The best way to ensure that the Department of Labor’s fiduciary rule doesn’t see the light of day may be to amend a government spending bill this fall to do just that, according to Erik Rust, senior legislative assistant for financial services affairs to Rep. Ann Wagner, R-Mo.
Wagner, a House Financial Services Committee member, has introduced H.R. 1090, a bill to stop DOL from issuing its fiduciary rulemaking under ERISA, but Rust said that internal Democratic party politics will make passage of that bill—and any veto override—unlikely. However, should Congress make progress this year in writing and passing a broader spending bill, not a Continuing Resolution (CR), to fund the government, President Obama would be loath to veto the spending bill even if it contained a rider that would stop DOL from issuing its controversial rule.
“We’re operating under a CR right now” through the beginning of December, Rust said, so there’s “no changing of spending or policy priorities.” However, if “you’re passing an appropriations bill, you can attach spending riders to change policy. So at the end of the year, as DOL is close to issuing its rule, we could insert a legislative rider to prevent DOL from issuing the rule” at all, or to get a one-year delay to the rule.
Wagner’s bill, the Retail Investor Protection Act, was passed Sept. 30 by the financial services panel and referred to the full House.
Rust was speaking on a conference call sponsored by Americans for Annuity Protection (AAP), a 501c(4) advocacy group founded this year, according to its website, “by insurance and annuity veterans to ensure a diverse and competitive annuity marketplace serving Americans across the economic spectrum.” The group’s motto is “Annuities protect America; we protect annuities.”
AAP’s CEO, Kim O’Brien, said Wagner was “at the forefront” in protecting consumers from the effects of the DOL rule, which Rust said would “upend” retirement planning for many lower- and middle-income Americans. The rule would “raise prices for retirement planning advice and shut out many Americans” who wish to purchase an annuity to get guaranteed income for life. “This is not a Wall Street issue,” which Democrats have tried to make of the DOL rule, Rust said, rather “this is a Main Street issue affecting every congressman’s district.”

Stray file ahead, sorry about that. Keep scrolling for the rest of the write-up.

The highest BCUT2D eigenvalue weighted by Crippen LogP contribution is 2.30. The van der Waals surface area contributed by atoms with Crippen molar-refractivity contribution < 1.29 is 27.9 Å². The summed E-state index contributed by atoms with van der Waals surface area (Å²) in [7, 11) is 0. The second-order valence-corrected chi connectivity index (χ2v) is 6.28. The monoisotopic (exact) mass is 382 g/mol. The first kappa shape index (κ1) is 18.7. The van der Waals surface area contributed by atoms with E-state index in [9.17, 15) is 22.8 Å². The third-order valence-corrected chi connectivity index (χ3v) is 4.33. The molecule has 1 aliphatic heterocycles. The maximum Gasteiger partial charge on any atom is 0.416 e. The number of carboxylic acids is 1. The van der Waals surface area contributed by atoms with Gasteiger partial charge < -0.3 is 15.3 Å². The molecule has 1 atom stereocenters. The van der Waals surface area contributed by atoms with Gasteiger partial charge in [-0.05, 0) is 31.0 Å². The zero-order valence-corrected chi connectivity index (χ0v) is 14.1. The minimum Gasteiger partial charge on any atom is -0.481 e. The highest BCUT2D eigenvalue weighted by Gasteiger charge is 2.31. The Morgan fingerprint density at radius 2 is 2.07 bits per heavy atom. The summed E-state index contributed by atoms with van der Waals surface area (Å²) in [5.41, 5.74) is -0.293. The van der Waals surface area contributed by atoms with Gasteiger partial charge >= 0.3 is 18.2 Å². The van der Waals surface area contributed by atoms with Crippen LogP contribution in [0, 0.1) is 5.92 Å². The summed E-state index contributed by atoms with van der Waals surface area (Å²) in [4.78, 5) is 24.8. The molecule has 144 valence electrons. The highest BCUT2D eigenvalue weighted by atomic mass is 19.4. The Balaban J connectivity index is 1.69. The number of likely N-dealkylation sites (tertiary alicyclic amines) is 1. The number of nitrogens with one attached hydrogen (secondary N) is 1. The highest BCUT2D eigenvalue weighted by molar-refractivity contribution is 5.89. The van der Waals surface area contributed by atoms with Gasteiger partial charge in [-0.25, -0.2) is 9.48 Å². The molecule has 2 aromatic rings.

Rust said that for now, it appears that the DOL will issue its final rule in the first quarter of 2016, with eight months for the industry to implement the rule. “They want to get this out the door before a potential Republican president, say a President Trump” will be in office to prevent its implementation. “It will be on the books.”
Rust said that the concern of his “boss” — Rep. Wagner — over the DOL rule is that DOL is taking the lead in implementing a fiduciary duty on advice givers rather than the Securities and Exchange Commission.
“Back in 2010 when the Dodd-Frank Act was passed, a provision [Section 913] was included to look at the standard of care to see if there should be a uniform fiduciary rule. Congress wanted to see if there were regulatory gaps” that could be closed, Rust said. So under Dodd-Frank, in 2011 the SEC said “it would be appropriate to bring brokers from a suitability standard to a fiduciary standard.” Rust said not just Rep. Wagner but “many in Congress thought the SEC should go first rather than DOL” to help prevent “market disruptions.” After all, “sometimes you get agencies competing with each other,” Rust said, and having the SEC move first on any fiduciary rules is “the message of the congresswoman’s bill.” Moreover, the SEC is a “bipartisan five-member committee rather than one secretary” making decisions, as with Thomas Perez at Labor. “They take longer,” Rust said, referring to the SEC, “and that’s a good thing,” and reminded listeners that the SEC has said its staff is “actively working on those regulations.”
As for the current DOL rule and its implementation schedule, Rust said “We’ve had over 100 meetings — my boss and me — on this issue and we haven’t heard a single person say they could implement” the rule’s disclosure, ongoing reporting to clients and instituting contracts provisions, especially to operate under the best interest contract exemption. Those new disclosures are “much more extensive than what’s required today; it would take three years to bring it online,” he predicted.
“It’s unclear that you could get those customers back after implementing this expensive” process, Rust said. “We can’t let the risk of this rule [becoming] final without any substantive changes. The DOL lacks the expertise to get this done, and maybe even the willingness.”
O’Brien brought up an underreported issue: that the DOL rule would affect not just variable annuities — which could be sold by advisors under the BIC exemption — but also fixed annuities, under the rule’s “impartial conduct standards” provision PTE 84-24. O’Brien said “even proponents of the rule are saying ‘No one has a problem with fixed annuities.’” She said that as the rule is currently written, it will “significantly curtail education on annuities,” and would lead to “serious abandonment” of the fixed annuity sales space because of its “enormous and very expensive” compliance requirements.
For DOL fiduciary rule proponents, Rust mentioned that final line of defense would be in the courts. “If Congress can’t stop the rule, there’s a pending lawsuit” being prepared to challenge it under the Administrative Procedures Act. The contention is that since DOL “rolled out this rule so quickly, have they followed the guidelines on getting and listening to [the public’s] feedback? That’s something else to watch for.”
— Check out Investors Want Financial Advisors, but Don’t Dare Call Yourself a Fiduciary on ThinkAdvisor.